When an older adult in your family no longer has the capacity to care for himself or herself, or when an elderly loved one needs help managing his or her legal affairs, it may be time to consider a guardianship. As an article in Caring.com explains, “many older adults have long periods toward the end of life when they’re not able to make decisions for themselves—due o Alzheimer’s or other forms of dementia, a stroke, an accident, or some other serious medical condition.”

Adult guardianship in Dallas, Texas can be complicated, and it is extremely important to speak with an experienced Dallas guardianship lawyer if you have questions or concerns. In the meantime, we want to provide you with a list of five important things to know about adult guardianship.

  1. Appointment of a Guardian Only Happens through a Court Process in Texas

Under Texas law, a guardian only can be appointed after a person has filed an application for appointment of a guardian. Under the Estates Code, “any person may commence a proceeding for the appointment of a guardian by filing a written application in a court.” There are a number of requirements for the application, including the way in which it must be created and the information that it must contain.

  1. “Guardian” and “Ward” Are Legal Terms to Know

When talking about guardianship, including adult guardianship, in Dallas, it is important to understand the terms used under Texas law. The “guardian” is the person appointed to protect the adult, and the “ward” is the term for the person who needs protection. 

  1. Potential Guardians Can Be Disqualified for a Number of Different Reasons

If a family member wants to serve as a guardian, it is essential to know that there are many different reasons that a person can be disqualified as a potential guardian under Texas law. For example, the Texas Department of Health and Human Services explains that, if you have a particular type of criminal conviction on your record, that may be a reason that the court can disqualify you from potential guardianship. Even if you have a completely clean criminal record, if you owe money to the person for whom you are seeking to become guardian, the court can disqualify you from potential guardianship until you repay the debt owed.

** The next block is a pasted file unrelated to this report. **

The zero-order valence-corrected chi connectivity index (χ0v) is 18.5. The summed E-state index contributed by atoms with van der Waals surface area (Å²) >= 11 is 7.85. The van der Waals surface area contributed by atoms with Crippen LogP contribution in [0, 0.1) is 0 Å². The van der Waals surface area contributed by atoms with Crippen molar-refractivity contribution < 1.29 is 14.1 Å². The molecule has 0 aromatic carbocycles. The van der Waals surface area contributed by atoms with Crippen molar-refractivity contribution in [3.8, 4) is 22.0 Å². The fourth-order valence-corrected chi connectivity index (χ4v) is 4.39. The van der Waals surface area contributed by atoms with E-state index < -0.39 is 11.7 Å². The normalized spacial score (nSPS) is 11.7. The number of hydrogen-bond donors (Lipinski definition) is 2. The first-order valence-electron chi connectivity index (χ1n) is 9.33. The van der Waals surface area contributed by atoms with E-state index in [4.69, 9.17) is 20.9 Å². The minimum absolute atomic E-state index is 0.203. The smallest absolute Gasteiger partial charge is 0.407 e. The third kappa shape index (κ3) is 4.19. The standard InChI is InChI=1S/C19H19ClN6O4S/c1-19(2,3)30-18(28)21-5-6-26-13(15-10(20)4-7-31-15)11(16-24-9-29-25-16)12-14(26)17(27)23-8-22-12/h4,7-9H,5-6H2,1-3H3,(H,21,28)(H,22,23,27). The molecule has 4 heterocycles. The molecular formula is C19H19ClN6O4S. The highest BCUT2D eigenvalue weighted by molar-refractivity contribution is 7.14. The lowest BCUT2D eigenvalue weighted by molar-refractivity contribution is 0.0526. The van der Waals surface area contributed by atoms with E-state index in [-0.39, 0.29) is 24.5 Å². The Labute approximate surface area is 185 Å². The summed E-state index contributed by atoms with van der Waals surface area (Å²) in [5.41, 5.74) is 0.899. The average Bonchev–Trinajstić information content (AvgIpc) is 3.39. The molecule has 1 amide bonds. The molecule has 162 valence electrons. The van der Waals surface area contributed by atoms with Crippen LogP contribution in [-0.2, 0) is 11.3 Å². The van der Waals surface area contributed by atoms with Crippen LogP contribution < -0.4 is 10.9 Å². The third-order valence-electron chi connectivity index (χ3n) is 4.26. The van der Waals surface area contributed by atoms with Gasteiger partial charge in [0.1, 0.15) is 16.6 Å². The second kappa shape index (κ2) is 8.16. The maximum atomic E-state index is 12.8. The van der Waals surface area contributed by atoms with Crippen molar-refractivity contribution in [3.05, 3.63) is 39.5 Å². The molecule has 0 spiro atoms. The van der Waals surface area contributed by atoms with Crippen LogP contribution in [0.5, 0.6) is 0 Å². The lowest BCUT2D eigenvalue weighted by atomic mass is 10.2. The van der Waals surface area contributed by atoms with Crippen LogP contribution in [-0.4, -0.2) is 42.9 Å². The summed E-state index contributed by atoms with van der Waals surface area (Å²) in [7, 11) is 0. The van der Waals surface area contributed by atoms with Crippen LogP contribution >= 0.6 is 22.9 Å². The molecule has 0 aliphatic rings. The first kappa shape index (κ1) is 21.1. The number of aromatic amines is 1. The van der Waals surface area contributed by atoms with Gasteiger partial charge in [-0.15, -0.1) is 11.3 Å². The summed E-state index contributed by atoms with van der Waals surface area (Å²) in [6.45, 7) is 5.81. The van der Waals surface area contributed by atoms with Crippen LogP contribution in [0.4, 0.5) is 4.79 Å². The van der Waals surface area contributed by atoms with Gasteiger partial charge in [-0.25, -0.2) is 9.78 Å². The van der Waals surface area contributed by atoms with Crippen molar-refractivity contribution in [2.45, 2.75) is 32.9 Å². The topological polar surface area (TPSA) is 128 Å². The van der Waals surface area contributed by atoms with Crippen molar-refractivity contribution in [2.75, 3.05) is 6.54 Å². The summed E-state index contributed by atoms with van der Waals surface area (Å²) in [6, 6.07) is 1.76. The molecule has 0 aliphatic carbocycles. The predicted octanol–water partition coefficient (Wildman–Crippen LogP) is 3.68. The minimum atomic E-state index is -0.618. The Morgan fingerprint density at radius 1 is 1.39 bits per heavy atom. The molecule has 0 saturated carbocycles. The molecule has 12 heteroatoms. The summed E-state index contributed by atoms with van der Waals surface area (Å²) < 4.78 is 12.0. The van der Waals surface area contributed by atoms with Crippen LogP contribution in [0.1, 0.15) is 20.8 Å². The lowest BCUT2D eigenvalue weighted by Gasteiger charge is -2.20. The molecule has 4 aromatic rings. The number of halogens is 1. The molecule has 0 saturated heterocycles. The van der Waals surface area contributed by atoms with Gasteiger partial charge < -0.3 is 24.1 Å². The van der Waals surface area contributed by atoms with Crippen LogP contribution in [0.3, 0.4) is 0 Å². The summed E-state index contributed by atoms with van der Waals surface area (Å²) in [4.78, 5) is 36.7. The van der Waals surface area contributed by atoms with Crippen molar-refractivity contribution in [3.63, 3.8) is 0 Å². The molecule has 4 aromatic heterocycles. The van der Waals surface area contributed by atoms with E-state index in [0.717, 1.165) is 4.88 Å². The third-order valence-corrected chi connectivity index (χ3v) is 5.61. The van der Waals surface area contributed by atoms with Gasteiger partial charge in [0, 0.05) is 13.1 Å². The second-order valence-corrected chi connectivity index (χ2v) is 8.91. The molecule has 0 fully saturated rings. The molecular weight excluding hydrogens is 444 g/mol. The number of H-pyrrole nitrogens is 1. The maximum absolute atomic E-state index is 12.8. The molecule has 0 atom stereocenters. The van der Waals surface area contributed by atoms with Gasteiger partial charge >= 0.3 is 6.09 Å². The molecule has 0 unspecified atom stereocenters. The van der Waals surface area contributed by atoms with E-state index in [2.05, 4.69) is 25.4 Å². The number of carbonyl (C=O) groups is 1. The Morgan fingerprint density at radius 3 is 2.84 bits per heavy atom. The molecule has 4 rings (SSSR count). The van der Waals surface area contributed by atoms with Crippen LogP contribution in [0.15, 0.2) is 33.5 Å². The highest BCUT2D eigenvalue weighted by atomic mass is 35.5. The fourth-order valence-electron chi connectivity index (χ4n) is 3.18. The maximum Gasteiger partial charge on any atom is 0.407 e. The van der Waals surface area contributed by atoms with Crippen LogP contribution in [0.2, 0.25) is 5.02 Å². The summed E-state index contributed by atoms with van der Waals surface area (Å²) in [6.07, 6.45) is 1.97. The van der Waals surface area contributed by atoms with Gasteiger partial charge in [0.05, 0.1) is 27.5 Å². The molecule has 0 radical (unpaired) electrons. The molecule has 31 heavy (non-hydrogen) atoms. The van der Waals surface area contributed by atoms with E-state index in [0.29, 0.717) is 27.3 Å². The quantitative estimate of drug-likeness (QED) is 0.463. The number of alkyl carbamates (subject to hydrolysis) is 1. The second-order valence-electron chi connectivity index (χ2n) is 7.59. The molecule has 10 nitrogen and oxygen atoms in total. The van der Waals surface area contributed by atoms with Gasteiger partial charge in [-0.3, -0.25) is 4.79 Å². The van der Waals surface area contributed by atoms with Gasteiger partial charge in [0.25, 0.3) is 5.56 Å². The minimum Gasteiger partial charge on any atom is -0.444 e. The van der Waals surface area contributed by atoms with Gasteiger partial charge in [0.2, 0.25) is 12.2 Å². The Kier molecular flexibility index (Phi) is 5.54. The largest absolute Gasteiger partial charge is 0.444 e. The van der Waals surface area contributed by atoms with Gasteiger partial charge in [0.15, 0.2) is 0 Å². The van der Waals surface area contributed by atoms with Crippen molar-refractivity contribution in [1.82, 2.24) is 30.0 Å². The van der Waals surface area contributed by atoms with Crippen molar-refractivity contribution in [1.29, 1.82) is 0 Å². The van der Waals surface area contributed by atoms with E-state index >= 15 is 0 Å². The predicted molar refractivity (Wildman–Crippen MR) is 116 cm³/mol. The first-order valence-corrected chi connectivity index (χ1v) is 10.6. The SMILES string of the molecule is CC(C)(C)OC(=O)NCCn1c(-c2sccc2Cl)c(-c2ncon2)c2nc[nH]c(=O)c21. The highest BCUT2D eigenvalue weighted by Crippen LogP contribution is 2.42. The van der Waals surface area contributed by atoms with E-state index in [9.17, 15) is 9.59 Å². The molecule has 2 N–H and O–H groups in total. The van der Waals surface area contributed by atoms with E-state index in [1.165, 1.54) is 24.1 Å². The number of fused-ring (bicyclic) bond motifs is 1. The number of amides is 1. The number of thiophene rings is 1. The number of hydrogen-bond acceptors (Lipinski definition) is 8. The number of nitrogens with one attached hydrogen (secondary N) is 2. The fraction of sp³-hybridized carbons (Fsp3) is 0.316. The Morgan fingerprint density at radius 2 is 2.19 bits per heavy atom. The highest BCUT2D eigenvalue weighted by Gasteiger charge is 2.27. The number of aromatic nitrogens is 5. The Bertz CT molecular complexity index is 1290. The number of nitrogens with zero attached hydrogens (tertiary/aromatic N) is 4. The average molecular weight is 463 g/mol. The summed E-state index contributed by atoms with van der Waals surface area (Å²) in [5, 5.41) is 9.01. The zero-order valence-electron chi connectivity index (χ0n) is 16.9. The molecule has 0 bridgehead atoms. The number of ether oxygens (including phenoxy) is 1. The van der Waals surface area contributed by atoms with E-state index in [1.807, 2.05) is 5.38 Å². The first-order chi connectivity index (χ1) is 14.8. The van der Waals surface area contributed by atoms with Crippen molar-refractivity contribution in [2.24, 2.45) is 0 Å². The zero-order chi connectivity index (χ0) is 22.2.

1. Courts Can Place Limitations on a Guardian’s Authority

When a person is appointed as a guardian of an adult, that appointment does not mean that the guardian has unlimited authority over the ward. To be sure, it is in the court’s discretion to place limits on the authority that a guardian has over a ward.

  1. Guardianship Does Not Mean That the Older Adult Loses All Rights to Make Decisions

When a guardian is appointed over a ward, and that ward is an elderly adult, it is important to know that the fact that there is a guardianship does not mean that the ward will lose the right to make any and all decisions for himself or herself. Like we said above, the court looks at each situation on a case-by-case basis and makes a determination based on a number of different factors.

Contact a Guardianship Attorney in Dallas, TX

Do you need assistance with an adult guardianship case? An experienced and compassionate Dallas guardianship lawyer can help. Contact the Law Offices of Brian Hill PLLC today for more information about the services we provide to families in Texas.